China’s vaccine outreach doesn’t give it an edge across Africa

Eric Olander
By Eric Olander

Managing Editor, The China Africa Project

Posted on Thursday, 18 March 2021 17:23

A batch of Covid-19 vaccines and medical supplies provided to Comoros by the Chinese government arrived in Moroni. (Photo by Ma Haoyu/Xinhua)

There’s growing anxiety in many Western capitals that China’s head start in distributing vaccines to African countries will provide Beijing with a powerful diplomatic advantage.

While there’s no doubt that China’s vaccine donations are well received on the continent, a trio of Africa analysts at the UK-based global risk consultancy Verisk Maplecroft make the case that “China’s vaccine diplomacy in Africa unlikely to be a geopolitical game-changer.”

Three reasons why China’s vaccine outreach probably won’t have a big impact:

  • Preference for bilateral agreements: “Although China repeatedly vaunts the merits of multilateralism, Beijing clearly favours supplying its vaccines through bilateral agreements rather than via multilateral structures…. Beijing’s preference for bilateral deals will likely hinder China’s ability to carve out a dominant role in the region’s immunisation strategy, given that the majority of doses are likely to come through multilateral structures.”
  • Domestic demand: “The Chinese government will need to prioritise vaccine stocks for its domestic immunisation program, as Beijing can ill afford to be seen to be neglecting the home front. This may limit the supply of Covid-19 vaccines it can provide to the region bearing in mind it also has ambitions in other parts of the world.”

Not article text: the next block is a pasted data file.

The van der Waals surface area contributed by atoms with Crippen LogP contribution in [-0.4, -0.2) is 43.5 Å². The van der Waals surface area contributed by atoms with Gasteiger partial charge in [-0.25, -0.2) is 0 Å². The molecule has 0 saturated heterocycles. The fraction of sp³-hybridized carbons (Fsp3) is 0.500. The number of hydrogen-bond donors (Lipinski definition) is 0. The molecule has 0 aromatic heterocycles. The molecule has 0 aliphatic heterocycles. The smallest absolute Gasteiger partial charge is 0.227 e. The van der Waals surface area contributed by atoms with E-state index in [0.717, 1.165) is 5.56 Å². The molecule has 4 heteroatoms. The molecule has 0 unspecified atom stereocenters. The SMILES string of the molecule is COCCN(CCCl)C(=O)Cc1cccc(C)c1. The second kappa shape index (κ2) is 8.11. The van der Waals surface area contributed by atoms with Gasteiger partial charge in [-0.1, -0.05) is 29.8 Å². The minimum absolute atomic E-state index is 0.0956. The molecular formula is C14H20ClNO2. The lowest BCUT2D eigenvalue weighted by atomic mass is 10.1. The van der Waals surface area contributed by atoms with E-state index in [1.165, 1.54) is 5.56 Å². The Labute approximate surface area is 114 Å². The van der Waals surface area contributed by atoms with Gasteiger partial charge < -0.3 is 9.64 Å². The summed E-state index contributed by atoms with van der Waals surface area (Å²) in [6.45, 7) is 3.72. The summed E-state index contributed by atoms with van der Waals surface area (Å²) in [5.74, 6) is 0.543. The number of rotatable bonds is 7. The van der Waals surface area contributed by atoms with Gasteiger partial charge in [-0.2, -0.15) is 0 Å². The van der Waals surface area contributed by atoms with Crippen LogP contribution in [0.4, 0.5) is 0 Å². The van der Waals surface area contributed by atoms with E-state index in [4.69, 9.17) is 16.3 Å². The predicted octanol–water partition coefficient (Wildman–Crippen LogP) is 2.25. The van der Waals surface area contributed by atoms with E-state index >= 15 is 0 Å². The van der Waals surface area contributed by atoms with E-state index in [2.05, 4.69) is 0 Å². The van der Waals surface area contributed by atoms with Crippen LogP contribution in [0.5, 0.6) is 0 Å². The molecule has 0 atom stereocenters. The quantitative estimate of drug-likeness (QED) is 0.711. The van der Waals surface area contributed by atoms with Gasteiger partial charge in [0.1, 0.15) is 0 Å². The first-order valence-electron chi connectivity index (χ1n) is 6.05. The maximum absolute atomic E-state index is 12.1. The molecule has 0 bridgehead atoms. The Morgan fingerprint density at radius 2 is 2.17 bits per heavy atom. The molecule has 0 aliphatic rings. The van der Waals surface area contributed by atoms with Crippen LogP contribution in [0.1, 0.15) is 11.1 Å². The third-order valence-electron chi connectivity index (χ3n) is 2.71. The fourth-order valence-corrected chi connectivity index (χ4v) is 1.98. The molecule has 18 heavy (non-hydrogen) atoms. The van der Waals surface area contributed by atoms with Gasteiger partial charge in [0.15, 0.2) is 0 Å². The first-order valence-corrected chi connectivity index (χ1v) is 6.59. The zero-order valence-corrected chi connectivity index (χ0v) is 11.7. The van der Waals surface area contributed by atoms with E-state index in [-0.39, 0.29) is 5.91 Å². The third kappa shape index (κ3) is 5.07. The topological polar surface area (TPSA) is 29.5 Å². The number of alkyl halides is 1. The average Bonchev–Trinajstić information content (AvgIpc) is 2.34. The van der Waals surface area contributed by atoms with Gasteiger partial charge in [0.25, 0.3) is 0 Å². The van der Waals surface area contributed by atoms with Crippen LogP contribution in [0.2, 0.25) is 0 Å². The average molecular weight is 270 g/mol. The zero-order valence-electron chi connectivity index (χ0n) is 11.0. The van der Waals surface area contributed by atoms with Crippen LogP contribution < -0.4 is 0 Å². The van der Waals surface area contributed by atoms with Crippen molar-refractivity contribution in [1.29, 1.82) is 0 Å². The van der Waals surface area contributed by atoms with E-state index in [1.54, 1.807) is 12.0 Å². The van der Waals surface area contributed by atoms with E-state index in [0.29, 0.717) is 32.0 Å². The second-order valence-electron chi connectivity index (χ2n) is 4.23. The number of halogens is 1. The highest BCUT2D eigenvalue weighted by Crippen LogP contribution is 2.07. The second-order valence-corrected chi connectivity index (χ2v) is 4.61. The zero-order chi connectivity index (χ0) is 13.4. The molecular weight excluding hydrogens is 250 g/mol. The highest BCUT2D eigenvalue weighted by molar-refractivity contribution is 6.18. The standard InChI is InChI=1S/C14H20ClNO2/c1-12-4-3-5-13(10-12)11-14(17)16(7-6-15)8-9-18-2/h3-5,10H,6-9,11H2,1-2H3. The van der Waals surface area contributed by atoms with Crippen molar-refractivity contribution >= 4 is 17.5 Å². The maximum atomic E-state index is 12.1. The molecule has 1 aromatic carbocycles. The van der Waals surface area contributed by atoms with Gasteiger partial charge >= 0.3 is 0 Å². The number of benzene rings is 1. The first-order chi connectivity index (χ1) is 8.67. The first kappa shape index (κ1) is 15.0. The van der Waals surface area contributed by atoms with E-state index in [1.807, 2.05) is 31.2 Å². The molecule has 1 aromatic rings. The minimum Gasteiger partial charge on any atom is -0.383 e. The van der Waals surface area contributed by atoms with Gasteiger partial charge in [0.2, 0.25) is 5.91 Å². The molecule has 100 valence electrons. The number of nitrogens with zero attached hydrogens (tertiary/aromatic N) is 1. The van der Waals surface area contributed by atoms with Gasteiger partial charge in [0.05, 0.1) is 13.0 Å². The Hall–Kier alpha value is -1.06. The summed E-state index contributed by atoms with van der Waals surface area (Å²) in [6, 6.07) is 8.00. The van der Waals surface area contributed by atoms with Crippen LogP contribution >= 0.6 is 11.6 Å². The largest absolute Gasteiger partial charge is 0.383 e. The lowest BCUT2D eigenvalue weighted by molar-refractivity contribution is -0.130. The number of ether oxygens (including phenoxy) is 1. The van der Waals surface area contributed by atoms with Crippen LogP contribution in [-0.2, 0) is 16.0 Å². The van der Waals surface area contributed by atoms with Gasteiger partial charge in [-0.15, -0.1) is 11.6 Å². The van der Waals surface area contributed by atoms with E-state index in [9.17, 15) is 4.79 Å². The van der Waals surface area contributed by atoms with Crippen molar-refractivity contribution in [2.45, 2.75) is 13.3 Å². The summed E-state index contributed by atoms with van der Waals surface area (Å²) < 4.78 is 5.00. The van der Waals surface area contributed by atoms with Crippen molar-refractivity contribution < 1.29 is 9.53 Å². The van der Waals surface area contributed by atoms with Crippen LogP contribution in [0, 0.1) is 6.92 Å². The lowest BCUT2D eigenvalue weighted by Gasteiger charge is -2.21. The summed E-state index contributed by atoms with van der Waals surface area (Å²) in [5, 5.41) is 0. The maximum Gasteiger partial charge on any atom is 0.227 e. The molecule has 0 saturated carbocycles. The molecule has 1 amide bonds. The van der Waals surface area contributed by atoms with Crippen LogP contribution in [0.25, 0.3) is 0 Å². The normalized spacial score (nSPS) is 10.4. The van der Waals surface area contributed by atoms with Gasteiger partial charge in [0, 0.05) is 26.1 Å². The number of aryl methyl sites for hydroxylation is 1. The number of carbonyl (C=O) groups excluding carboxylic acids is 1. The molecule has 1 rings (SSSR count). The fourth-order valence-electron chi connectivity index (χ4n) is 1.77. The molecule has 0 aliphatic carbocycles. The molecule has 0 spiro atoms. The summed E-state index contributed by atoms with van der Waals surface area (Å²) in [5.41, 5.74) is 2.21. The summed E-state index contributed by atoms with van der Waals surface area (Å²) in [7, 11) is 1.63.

• Competitors: “African governments will likely seek to purchase vaccines from a variety of sources, as rapidly securing the necessary vaccine doses is their foremost priority. They are therefore unlikely to become dependent on a single provider, further limiting China’s influence. Only in exceptional cases such as Congo, Guinea, Senegal, Seychelles and Zimbabwe, do Chinese vaccines make up a significant proportion of the total supply.”

Read the full report on the Verisk Maplecroft website.

This article is published as part of our partnership with The China Africa Project – read the original here.

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